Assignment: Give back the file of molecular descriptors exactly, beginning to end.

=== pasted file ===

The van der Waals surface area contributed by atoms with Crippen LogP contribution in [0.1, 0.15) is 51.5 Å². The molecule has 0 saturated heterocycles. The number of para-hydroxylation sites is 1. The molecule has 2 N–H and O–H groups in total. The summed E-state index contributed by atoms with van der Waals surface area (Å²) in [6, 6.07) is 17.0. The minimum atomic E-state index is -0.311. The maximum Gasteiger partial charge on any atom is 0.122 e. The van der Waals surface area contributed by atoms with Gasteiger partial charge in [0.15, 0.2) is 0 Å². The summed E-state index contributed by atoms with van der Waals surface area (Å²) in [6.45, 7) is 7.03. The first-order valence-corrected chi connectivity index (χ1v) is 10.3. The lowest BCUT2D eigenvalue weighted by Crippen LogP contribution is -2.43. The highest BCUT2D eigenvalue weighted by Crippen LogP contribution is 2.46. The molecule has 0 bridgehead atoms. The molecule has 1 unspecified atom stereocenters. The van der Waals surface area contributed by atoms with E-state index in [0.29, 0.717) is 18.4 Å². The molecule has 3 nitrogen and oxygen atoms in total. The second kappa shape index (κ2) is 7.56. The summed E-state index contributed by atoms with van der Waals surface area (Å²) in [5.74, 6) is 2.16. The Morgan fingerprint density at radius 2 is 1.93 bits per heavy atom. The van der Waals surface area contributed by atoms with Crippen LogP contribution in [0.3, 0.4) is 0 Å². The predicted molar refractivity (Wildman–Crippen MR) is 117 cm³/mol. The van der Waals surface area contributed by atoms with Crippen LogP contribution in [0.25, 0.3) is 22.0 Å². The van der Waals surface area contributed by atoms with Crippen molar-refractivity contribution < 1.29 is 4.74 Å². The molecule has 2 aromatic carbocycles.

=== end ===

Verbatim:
The van der Waals surface area contributed by atoms with Crippen LogP contribution in [0.1, 0.15) is 51.5 Å². The molecule has 0 saturated heterocycles. The number of para-hydroxylation sites is 1. The molecule has 2 N–H and O–H groups in total. The summed E-state index contributed by atoms with van der Waals surface area (Å²) in [6, 6.07) is 17.0. The minimum atomic E-state index is -0.311. The maximum Gasteiger partial charge on any atom is 0.122 e. The van der Waals surface area contributed by atoms with Gasteiger partial charge in [0.15, 0.2) is 0 Å². The summed E-state index contributed by atoms with van der Waals surface area (Å²) in [6.45, 7) is 7.03. The first-order valence-corrected chi connectivity index (χ1v) is 10.3. The lowest BCUT2D eigenvalue weighted by Crippen LogP contribution is -2.43. The highest BCUT2D eigenvalue weighted by Crippen LogP contribution is 2.46. The molecule has 0 bridgehead atoms. The molecule has 1 unspecified atom stereocenters. The van der Waals surface area contributed by atoms with E-state index in [0.29, 0.717) is 18.4 Å². The molecule has 3 nitrogen and oxygen atoms in total. The second kappa shape index (κ2) is 7.56. The summed E-state index contributed by atoms with van der Waals surface area (Å²) in [5.74, 6) is 2.16. The Morgan fingerprint density at radius 2 is 1.93 bits per heavy atom. The van der Waals surface area contributed by atoms with Crippen LogP contribution in [0.3, 0.4) is 0 Å². The predicted molar refractivity (Wildman–Crippen MR) is 117 cm³/mol. The van der Waals surface area contributed by atoms with Crippen LogP contribution in [0.25, 0.3) is 22.0 Å². The van der Waals surface area contributed by atoms with Crippen molar-refractivity contribution < 1.29 is 4.74 Å². The molecule has 2 aromatic carbocycles.